Job cuts could be in the pipeline for Singapore Airlines (SIA), which is now overstaffed for current demand, experts said yesterday.
SIA could also try to cut costs in other areas, or possibly receive additional government support to tide it over the crisis, they added.
The airline had last week announced a net loss of $1.12 billion in the quarter ending June 30 - its worst quarterly showing. It also said it is reviewing the shape and size of its network over the longer term, given the impact of Covid-19 on air travel.
The International Air Transport Association has said it will take until 2024 for global passenger traffic to return to the level last year.
Mr Nicholas Wyatt, head of research and analysis in travel and tourism at analytics firm GlobalData, said the recovery of international flights depends on how quickly the pandemic can be brought under control, but "there are few signs that this is happening".
But if airlines cut jobs excessively, they will be shorthanded should the market rebound quicker than expected, he added.
Other options to manage costs could include renegotiating deals with suppliers or cutting in-flight amenities, said Mr Wyatt.
Ms Joanna Lu, Asia's head of consultancy at Ascend by Cirium, said that cutting staff costs, including through retrenchments, seems inevitable with continued low demand for air travel.
"If there is no major breakthrough in containing the virus in the next couple of months, it is extremely challenging for SIA to sustain its business scale."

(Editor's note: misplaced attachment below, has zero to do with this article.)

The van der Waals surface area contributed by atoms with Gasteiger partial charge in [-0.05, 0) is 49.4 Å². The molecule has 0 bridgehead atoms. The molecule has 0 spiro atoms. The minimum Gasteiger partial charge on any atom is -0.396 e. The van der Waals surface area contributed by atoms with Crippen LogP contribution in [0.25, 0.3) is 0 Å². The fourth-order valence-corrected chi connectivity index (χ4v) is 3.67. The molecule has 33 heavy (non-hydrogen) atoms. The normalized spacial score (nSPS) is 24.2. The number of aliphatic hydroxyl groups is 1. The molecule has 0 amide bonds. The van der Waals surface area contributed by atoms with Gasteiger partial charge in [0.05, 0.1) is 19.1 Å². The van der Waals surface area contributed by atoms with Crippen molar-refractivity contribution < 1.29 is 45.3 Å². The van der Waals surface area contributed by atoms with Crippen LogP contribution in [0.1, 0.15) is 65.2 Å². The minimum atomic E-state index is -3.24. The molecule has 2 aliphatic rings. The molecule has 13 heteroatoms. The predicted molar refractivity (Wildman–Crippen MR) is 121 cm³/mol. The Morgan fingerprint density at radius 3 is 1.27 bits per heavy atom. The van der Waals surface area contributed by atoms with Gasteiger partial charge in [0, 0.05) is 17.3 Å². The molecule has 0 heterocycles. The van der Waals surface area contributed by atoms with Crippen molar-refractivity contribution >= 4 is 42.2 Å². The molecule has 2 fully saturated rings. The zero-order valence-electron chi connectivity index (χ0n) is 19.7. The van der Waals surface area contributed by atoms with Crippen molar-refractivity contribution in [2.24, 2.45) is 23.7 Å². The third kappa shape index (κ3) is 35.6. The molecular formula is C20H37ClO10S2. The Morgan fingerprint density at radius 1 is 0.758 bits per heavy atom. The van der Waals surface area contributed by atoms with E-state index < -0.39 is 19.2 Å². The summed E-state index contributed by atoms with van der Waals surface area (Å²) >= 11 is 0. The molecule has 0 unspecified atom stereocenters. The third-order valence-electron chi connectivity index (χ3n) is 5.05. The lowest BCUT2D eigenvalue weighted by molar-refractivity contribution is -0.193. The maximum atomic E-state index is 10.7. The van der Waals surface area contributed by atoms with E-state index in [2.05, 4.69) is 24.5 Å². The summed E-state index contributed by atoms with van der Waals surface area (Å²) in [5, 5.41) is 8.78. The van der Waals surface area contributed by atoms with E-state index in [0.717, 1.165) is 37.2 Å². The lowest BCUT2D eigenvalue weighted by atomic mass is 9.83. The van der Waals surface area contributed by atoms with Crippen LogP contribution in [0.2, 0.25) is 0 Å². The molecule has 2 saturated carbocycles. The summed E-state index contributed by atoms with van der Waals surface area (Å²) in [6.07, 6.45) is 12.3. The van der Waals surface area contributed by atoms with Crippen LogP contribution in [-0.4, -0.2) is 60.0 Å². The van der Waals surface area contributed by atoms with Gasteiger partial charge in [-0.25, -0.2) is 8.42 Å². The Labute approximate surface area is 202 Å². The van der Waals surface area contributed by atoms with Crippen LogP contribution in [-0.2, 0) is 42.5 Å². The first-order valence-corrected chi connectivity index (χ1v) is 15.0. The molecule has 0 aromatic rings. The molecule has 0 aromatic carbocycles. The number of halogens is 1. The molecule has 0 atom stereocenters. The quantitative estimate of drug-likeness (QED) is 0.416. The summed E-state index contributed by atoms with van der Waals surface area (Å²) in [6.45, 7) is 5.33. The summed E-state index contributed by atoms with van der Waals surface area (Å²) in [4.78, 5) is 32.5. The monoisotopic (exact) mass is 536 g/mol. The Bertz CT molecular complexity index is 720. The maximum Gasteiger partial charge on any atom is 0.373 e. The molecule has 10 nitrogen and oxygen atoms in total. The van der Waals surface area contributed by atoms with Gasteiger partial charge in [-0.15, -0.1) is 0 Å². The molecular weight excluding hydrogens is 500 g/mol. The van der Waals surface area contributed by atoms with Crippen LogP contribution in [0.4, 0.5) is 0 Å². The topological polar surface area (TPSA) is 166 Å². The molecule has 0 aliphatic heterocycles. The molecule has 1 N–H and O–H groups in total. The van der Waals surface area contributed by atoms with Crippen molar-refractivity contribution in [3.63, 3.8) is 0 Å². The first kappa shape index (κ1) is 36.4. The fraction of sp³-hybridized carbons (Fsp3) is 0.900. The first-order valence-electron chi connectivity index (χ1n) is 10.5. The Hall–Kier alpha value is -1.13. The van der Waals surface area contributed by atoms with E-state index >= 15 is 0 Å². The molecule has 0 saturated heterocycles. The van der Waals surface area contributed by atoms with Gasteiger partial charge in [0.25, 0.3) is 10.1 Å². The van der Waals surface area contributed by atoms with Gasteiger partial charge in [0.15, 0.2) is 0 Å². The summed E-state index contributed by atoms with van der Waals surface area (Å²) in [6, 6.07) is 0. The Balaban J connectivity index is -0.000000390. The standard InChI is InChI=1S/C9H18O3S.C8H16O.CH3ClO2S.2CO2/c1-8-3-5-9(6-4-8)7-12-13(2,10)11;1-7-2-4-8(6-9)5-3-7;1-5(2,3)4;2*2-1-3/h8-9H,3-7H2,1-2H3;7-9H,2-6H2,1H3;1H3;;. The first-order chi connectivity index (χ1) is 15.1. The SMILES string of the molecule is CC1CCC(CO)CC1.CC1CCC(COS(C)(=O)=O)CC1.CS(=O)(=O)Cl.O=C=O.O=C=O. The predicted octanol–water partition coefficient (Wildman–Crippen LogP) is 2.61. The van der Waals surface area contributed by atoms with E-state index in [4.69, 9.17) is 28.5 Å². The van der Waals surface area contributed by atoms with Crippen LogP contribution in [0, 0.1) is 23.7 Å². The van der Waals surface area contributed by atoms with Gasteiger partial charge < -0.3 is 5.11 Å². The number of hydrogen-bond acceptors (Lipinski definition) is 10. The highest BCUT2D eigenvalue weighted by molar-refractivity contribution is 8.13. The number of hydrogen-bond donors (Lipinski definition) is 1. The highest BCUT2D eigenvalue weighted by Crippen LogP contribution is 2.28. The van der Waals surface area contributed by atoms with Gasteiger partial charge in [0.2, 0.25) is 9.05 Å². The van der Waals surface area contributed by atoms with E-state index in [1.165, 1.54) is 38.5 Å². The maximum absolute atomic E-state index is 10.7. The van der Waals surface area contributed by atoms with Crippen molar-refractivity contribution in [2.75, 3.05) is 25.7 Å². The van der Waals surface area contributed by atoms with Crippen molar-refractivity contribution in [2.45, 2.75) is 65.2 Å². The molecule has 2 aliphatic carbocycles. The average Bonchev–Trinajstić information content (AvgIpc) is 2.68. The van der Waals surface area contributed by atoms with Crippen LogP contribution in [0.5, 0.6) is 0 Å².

While SIA has registered strong demand for cargo transport and could benefit from green lane arrangements, Ms Lu said these avenues are only small parts of its business compared with before Covid-19.
It is not uncommon to see airlines worldwide cutting staff costs through measures like voluntary retirements, furloughs and leaves of absence, she added.
Associate Professor Walter Theseira, an economist with the Singapore University of Social Sciences, noted that the crew manpower costs for SIA would have come down, given that crew are paid for the time spent in the air.
He said: "For SIA and other international airlines, it is really about whether their contracts allow them to pay crew the bare minimum and whether the crew want to stay on.
"I think what could work is if aircrew find outside jobs that take up a substantial portion of their time and be rostered to fly enough so as to keep their skills up, but that is easier said than done."
SIA expects its passenger capacity at the end of the second quarter of the 2020/2021 financial year to be at just 7 per cent compared with the level before Covid-19.
Separately, its chief executive Goh Choon Phong announced last week pay cuts for all management and rank-and-file staff, as well as early retirement for ground staff and pilots. He also told staff to brace themselves for additional measures.
In the last few months, SIA has also been boosting its balance sheet. It has raised $11 billion since its financial year started in April.
CIMB Private Banking economist Song Seng Wun said the Jobs Support Scheme, which subsidises up to 75 per cent of wages for local workers in the aviation sector, will be key to helping SIA retain workers. The scheme is set to stop after this month.
"I would say that there are compelling reasons for JSS to be extended for some industries which are still finding it extremely difficult to get back on their feet through no fault of theirs," he said.
"I think SIA value-adds to the economy and contributes to Singapore's role as a transport hub... It is a national icon that must be protected and must be helped."
Mr Alan Tan, president of the Singapore Airlines Staff Union, noted that unlike some other carriers that have retrenched cabin crew, SIA has managed to hang on to its crew so far. "We will work with the company to continue to do what we can, but given how badly the global air travel industry is doing, it will honestly take a miracle for us to keep all of them indefinitely," he said.